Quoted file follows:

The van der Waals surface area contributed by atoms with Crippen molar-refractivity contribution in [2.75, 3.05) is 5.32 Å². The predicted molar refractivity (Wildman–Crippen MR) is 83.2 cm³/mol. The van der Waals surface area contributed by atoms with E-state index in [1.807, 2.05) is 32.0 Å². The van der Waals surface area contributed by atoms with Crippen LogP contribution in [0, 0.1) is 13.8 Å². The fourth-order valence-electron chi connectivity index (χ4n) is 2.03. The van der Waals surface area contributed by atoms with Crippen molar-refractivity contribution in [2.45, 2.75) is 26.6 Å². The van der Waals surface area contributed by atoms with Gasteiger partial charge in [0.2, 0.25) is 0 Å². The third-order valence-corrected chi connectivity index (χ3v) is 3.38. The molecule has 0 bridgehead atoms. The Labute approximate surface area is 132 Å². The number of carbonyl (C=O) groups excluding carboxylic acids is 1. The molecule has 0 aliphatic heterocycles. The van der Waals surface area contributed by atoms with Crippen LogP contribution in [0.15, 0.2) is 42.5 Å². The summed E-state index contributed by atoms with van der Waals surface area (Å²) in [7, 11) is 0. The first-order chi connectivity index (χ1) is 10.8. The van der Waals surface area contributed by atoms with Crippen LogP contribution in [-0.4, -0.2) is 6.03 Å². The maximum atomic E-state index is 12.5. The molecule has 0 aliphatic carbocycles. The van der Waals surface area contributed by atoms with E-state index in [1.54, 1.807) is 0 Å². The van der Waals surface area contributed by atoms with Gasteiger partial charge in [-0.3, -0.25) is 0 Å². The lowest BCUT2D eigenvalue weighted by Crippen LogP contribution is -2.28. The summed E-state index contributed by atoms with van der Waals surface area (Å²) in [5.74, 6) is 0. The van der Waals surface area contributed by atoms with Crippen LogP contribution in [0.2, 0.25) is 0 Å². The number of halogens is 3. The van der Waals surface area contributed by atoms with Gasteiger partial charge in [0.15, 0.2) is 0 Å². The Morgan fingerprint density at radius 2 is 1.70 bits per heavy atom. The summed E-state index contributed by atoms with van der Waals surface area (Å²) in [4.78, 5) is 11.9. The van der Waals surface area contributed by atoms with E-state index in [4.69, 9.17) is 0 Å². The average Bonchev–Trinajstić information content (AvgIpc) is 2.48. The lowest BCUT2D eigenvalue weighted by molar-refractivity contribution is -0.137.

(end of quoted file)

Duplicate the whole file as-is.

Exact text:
The van der Waals surface area contributed by atoms with Crippen molar-refractivity contribution in [2.75, 3.05) is 5.32 Å². The predicted molar refractivity (Wildman–Crippen MR) is 83.2 cm³/mol. The van der Waals surface area contributed by atoms with E-state index in [1.807, 2.05) is 32.0 Å². The van der Waals surface area contributed by atoms with Crippen LogP contribution in [0, 0.1) is 13.8 Å². The fourth-order valence-electron chi connectivity index (χ4n) is 2.03. The van der Waals surface area contributed by atoms with Crippen molar-refractivity contribution in [2.45, 2.75) is 26.6 Å². The van der Waals surface area contributed by atoms with Gasteiger partial charge in [0.2, 0.25) is 0 Å². The third-order valence-corrected chi connectivity index (χ3v) is 3.38. The molecule has 0 bridgehead atoms. The Labute approximate surface area is 132 Å². The number of carbonyl (C=O) groups excluding carboxylic acids is 1. The molecule has 0 aliphatic heterocycles. The van der Waals surface area contributed by atoms with Crippen LogP contribution in [0.15, 0.2) is 42.5 Å². The summed E-state index contributed by atoms with van der Waals surface area (Å²) in [7, 11) is 0. The first-order chi connectivity index (χ1) is 10.8. The van der Waals surface area contributed by atoms with Crippen LogP contribution in [-0.4, -0.2) is 6.03 Å². The maximum atomic E-state index is 12.5. The molecule has 0 aliphatic carbocycles. The van der Waals surface area contributed by atoms with E-state index in [1.54, 1.807) is 0 Å². The van der Waals surface area contributed by atoms with Gasteiger partial charge in [-0.3, -0.25) is 0 Å². The lowest BCUT2D eigenvalue weighted by Crippen LogP contribution is -2.28. The summed E-state index contributed by atoms with van der Waals surface area (Å²) in [5.74, 6) is 0. The van der Waals surface area contributed by atoms with Crippen LogP contribution in [0.2, 0.25) is 0 Å². The number of halogens is 3. The van der Waals surface area contributed by atoms with Gasteiger partial charge in [0.15, 0.2) is 0 Å². The Morgan fingerprint density at radius 2 is 1.70 bits per heavy atom. The summed E-state index contributed by atoms with van der Waals surface area (Å²) in [4.78, 5) is 11.9. The van der Waals surface area contributed by atoms with E-state index in [4.69, 9.17) is 0 Å². The average Bonchev–Trinajstić information content (AvgIpc) is 2.48. The lowest BCUT2D eigenvalue weighted by molar-refractivity contribution is -0.137.